After all, how many 103-year-olds with rat poison coursing through their veins, a direct line to the famous feuding Hatfields and a current driver’s license, do you encounter?
The house betrays Bill’s loves. Cincinnati Reds memorabilia is everywhere, including a Reds wall clock, a car license plate that says “No. 1 fan” and bobbleheads of several players, including Johnny Bench.
Every year on his birthday, the church takes him and some friends to a game where the Reds organization — which has gotten to know Bill — gives him and his friends prime real estate seating behind home plate.
A lifelong hunter until he got too rickety for the woods, one of Bill’s living room walls is adorned with antlers of the first buck he ever shot, downed with a hand-crafted shotgun shell.
The walls are also dotted with framed oil paintings done by his wife, Thelma, and Nancy, both natural-born artists, he says.
“She’s been dead 12 years the fifth of May,” Bill says of Thelma, and you can tell the date is a well-worn track in his memory.
He points to a painting of a woman in a long dress and bonnet, bent over and tending something growing in a field.
“This is my wife’s painting. That’s her mother working in the garden,” he says.
On a side table crowded with framed family photographs rests a black-and-white photo of a handsome couple. They are thin and lithe in the way hardscrabble folk were in West Virginia before the rise of fast-food and sedentary living ballooned so many waistlines and bodies across the state.
The photograph shows Tom and Polly Anderson, Bill’s parents, who passed down the longevity gene to their son. Tom lived to age 83, Polly to 97.
Lynn pipes up, “Tell them how you got your name, Uncle Bill.”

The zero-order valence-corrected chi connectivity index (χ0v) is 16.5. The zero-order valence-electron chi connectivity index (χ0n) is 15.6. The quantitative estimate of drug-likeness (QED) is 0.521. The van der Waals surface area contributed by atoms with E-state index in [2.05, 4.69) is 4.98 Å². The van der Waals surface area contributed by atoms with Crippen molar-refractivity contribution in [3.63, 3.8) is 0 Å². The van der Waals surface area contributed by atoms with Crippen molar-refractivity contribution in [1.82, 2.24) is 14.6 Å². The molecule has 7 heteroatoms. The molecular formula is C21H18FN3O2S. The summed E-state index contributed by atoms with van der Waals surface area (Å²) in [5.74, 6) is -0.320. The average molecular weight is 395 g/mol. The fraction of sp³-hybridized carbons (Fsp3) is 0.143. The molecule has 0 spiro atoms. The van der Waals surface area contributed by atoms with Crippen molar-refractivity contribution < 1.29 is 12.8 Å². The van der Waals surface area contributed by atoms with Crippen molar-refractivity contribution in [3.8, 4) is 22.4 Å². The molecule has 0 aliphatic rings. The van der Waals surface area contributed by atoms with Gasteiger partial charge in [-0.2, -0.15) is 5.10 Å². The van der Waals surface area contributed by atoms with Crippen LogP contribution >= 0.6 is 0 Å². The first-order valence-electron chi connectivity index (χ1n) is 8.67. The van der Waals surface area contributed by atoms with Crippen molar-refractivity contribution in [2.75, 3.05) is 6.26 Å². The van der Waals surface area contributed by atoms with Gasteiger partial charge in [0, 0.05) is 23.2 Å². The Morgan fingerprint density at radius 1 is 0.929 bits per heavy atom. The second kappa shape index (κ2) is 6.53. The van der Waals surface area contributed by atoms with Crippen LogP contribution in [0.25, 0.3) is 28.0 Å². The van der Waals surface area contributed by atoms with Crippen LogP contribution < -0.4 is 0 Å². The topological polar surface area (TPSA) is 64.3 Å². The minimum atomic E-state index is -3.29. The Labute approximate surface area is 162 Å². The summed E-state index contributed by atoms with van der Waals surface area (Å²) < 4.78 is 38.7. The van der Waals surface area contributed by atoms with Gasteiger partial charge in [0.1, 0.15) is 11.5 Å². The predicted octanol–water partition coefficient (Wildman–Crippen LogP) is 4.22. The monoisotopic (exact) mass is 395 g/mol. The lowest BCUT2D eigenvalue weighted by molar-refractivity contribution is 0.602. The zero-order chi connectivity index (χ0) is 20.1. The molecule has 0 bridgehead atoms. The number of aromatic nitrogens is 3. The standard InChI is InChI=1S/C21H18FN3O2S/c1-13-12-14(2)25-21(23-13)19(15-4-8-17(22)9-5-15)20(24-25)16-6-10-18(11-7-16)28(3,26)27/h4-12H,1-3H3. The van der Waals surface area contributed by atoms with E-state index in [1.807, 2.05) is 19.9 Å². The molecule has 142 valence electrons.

Bill’s eyes light up.
“I was named after Devil Anse,” he says.
Devil Anse Hatfield’s given name was William Anderson Hatfield — born 1839, died 1921.
“William Anderson Farley,” says Bill, rattling off his own given name. “Him and my grandfather were good friends on the Browning side of the family.”
That would be on the maternal side of the family, as his mother, Polly, was a Browning before she married a Farley.
Bill never met Devil Anse, being just a boy when the scourge of the McCoy clan died.
Bill was born August 17, 1913, in the Mingo County town of Muncie, a few miles from Delbarton.
“My brother told me it was on a Sunday, I don’t know,” Bill says.
Of course, someone who used Google could look up the date to be sure.
But not Bill.
He did come to know a couple of his namesake’s sons, though.
“They run Logan County at one time — they were high sheriffs, Joe and Tennis Hatfield, and they were Devil Anse’s sons.”
A clueless reporter who, unlike Bill, does rely on Google, later learned a “high sheriff” is a designation — borrowed from the British Isles — used in early West Virginia history for an elected officer in a county who was responsible for keeping the peace.
Bill moves on to tell a tale about Tennis, who was born Tennyson Samuel Hatfield, and Don Chafin, the infamous Logan County sheriff at the center of the Battle of Blair Mountain.
“Tennis had a place up Cow Creek, it was called The Blue Goose,” Bill says. “Well, Tennis was paying Don so much a month to let him alone. Let him do what he wanted to — whiskey, gambling. Anything you wanted you get it at The Blue Goose.”
Bad blood developed between the two, Bill says.
“So they fell out. Don sent Tennis to the pen over something. Well, Tennis spent his time in the pen,” he says. “When he come back, he got a bunch of guys to swear against Don Chafin, and he sent Don Chafin to the pen.”
Chafin was released and ended up in Cabell County, Bill says.
“Don wound up living in Huntington. Tennis was bad sick with prostate cancer — he was in the hospital. He sent one of his friends to talk to Don, to ask Don to forgive him,” Bill says. “Don says, ‘Go back and tell him to ask God to forgive him — I’m not gonna forgive him!’”
Bill laughs, maybe a tad ruefully. It’s kind of a sad story, like many of the backstories featuring members of the famous feuding families.